Bloomberg | Arsalan Shahla: The days before March 21 this year were supposed to be busy with shoppers in Tehran and elsewhere in Iran preparing for Nowruz, the Persian new year, the most prosperous time for merchants and shopkeepers. But pedestrian traffic is sparse in the capital. Some people who have ventured out are wearing masks and gloves, but others seem indifferent to protective measures. Restaurants and cafes are empty; and the confectioneries—usually packed with folks shopping for new year’s candies and sweets—are deserted, stark and almost naked because of the bright lights shining through their tall windows, exposing tray upon tray of unsold pastries, nuts, and chocolates.
On the sidewalks, peddlers spread their products on the ground, but no one’s paying attention. “People are afraid of corona,” says one seller, using the popular shortened term for the new coronavirus. “They don’t want to touch anything. They think they’d carry corona to their homes.” On Enghelab Square, near the University of Tehran, some bookstores were closed, and those that weren’t had no customers, not even window-shoppers.
At one of the sweet shops, the 56-year-old manager—“Haj Mehdi” as his employees call him—stands staring at his store empty of the usual holiday consumers. “It’s awful,” he says. “On a good day, we earn one-fourth of the pre-corona days. We used to make 2 million tomans a day [about $130 at current depressed rates of exchange]. Now, 300,000 to 400,000 tomans. We used to have 80 to 100 customers. Nowadays, fewer than 20. I might actually start drawing tally marks to count the customers every day just to keep myself entertained.” He’s thinking of cutting down on work hours to save money. “We have 12 people and have asked them to work in shifts every other day. We’re not going to close, but if this situation persists, we may have to let go of them one by one.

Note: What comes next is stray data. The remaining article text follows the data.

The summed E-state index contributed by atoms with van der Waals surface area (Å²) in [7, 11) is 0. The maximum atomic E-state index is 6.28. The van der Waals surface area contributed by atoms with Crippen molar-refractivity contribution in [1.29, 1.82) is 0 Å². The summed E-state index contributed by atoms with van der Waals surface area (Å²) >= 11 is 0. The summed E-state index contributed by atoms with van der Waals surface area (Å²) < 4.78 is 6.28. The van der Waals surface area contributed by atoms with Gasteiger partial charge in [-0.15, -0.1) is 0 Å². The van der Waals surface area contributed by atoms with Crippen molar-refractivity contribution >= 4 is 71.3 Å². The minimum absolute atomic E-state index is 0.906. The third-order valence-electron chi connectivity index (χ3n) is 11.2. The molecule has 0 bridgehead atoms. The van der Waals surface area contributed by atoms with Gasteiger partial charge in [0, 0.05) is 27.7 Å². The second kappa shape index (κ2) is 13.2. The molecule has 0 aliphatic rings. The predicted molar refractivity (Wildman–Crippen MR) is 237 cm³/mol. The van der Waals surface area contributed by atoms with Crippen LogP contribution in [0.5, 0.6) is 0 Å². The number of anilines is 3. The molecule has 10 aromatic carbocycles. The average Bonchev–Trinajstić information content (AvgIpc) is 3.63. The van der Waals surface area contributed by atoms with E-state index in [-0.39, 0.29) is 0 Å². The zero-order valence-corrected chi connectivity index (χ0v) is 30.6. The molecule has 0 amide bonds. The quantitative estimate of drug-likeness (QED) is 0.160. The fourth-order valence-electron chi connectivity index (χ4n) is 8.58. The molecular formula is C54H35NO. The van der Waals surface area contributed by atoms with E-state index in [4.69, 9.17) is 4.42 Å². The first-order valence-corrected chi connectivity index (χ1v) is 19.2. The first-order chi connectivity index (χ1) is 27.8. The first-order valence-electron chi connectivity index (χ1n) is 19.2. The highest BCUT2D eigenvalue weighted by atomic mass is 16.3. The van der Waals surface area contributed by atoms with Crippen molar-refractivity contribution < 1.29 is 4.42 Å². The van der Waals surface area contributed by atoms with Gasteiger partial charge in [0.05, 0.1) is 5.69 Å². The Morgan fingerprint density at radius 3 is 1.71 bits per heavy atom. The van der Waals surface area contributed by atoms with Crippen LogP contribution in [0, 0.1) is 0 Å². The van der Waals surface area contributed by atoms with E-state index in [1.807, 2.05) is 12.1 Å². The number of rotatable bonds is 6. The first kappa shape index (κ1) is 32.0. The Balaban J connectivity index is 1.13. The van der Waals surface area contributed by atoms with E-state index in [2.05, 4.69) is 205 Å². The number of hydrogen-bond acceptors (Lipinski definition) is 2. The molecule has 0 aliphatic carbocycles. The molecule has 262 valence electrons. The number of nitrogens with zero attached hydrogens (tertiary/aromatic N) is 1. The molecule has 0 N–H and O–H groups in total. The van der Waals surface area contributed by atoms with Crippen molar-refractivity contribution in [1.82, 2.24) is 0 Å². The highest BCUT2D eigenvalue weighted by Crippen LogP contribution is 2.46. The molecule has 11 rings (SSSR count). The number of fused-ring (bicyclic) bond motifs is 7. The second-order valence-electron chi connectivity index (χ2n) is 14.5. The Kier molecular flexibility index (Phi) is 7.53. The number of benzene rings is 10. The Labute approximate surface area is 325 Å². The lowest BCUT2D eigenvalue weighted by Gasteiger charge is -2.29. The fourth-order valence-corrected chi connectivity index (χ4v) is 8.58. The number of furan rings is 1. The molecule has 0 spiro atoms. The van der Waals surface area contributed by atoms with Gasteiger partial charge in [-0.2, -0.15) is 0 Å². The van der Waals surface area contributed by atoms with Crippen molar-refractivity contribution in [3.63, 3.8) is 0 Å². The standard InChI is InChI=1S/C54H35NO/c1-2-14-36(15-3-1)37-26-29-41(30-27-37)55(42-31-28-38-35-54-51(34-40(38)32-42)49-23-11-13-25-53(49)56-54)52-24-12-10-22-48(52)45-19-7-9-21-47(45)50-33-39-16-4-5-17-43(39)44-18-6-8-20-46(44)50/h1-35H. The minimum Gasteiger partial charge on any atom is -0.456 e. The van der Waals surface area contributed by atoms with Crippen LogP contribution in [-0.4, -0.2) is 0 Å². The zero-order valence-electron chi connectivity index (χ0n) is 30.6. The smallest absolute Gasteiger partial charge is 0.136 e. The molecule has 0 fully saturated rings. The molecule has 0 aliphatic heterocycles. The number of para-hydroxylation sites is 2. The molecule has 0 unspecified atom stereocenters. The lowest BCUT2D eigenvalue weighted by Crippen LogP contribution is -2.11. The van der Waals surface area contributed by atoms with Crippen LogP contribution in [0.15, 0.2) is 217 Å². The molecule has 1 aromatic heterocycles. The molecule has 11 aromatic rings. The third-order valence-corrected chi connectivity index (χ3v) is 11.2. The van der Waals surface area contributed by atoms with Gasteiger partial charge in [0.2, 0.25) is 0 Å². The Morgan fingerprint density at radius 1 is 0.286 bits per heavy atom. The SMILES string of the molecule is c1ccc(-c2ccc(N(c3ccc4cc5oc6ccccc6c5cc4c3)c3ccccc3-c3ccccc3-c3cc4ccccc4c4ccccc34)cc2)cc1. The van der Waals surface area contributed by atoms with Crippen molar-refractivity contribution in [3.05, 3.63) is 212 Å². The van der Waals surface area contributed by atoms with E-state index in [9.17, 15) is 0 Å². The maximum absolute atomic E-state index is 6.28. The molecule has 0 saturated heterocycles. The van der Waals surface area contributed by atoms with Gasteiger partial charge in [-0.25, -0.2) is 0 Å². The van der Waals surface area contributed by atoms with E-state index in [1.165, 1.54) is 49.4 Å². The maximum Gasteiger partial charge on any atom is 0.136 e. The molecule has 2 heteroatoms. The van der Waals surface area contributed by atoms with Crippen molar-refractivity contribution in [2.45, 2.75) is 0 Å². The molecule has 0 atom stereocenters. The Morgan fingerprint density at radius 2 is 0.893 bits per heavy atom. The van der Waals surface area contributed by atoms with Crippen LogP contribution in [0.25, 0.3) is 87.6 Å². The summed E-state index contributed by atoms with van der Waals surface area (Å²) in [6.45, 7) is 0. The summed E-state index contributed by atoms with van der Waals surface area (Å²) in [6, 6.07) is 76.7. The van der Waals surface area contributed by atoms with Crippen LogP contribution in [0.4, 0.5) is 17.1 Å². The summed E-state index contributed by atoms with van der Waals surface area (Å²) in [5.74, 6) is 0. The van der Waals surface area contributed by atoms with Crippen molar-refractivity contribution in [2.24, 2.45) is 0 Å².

At a downtown branch of Bella Shoes, a venerable brand established in 1966, store manager Behnam Soleimani, 26, sounds desperate. “We’re selling one-third of February and just a tiny fraction of what we could’ve been selling in March,” he says. “We’re part of a company with many branches, and it’s unlikely that the spread of coronavirus will lead to the closure of the entire company. But our branch, our staff, or myself might as well get the ax if it goes on like this.” Bella has survived calamities before: several stages of bankruptcy and restructuring over the years, as well as the 1979 Islamic Revolution. The epidemic is another existential threat. “It’s that time of the year when we shouldn’t have time to scratch our heads,” Soleimani says. “But nowadays we sit around for a couple of hours without anyone coming in to even ask a price.”